The one drawback, however, is the notion that those hard, challenging, unsafe days, months, and years(!), are having an impact on my life no matter how ‘far away’ I am from them. That no matter how stable and happy I am, I make decisions based on fear. Perfect example: I was on a high dose of painkillers and the GP was eager to reduce it because there’s a risk of addiction. So, she gradually lowered the dose and I found that rather than the pain not being as bad as I thought it was, the reason I’m coping on the reduced dose, is that my mental health is able to cope with a higher amount of pain than I thought it could.

So, for this trip, I used that consideration of my mental health to determine the train times – I chose to travel early afternoon so that I didn’t have to get up too early to get the train station, and I chose to come home early afternoon so that I still had the rest of the day to unpack and spend time with my pets (I have a bunny called Luna and a cat called Emmy). Then, I used it when choosing a hotel because I knew that if I booked one a little distance from the city centre, I’d have to get taxis to and from the shops and the train station and that’d be an extra stress. I also wanted to stay at the Radisson because of the fact the ensuites had baths and my bathroom at home is a wet room so there’s only a shower, which means that having a bath feels like a treat and a luxury!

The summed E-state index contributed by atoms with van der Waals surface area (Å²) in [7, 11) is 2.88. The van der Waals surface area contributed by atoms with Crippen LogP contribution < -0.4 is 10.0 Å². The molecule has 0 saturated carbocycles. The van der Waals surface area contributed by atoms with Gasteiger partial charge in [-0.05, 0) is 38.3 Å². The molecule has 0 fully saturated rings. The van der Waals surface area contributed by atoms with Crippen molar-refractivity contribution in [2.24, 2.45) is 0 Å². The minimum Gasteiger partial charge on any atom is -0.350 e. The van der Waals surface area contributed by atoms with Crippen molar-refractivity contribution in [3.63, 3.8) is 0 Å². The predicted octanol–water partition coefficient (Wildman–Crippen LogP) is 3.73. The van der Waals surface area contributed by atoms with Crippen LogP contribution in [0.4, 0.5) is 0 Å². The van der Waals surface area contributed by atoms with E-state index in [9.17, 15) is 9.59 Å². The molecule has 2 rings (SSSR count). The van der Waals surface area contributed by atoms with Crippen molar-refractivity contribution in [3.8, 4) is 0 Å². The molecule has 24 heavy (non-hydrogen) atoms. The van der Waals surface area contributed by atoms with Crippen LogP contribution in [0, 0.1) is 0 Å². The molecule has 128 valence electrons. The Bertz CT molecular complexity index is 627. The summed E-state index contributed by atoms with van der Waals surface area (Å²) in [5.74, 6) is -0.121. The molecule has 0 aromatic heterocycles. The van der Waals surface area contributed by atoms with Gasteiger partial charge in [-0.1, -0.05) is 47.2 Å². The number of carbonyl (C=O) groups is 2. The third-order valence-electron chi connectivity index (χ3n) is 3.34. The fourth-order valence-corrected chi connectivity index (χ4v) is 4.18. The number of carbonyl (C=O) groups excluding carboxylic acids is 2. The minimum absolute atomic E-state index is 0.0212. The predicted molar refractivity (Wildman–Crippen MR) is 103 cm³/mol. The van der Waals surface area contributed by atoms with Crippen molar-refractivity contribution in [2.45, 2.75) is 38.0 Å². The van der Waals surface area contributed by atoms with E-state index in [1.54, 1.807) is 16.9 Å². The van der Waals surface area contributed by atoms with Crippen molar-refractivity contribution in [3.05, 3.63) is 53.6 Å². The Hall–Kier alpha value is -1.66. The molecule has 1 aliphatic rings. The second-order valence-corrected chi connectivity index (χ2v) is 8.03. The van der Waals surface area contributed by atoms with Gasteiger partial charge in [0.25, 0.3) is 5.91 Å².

Tip for finding a hotel on make use of the ‘filter’ feature to select more specific qualities you’re looking for and narrow down the search results

Tip for booking your train: when considering the times of departure and arrival; always factor in the amount of time it’ll take you to travel to the train station and the time it’ll take at the other end so that an ‘early’ start doesn’t turn out to be a ‘very early start’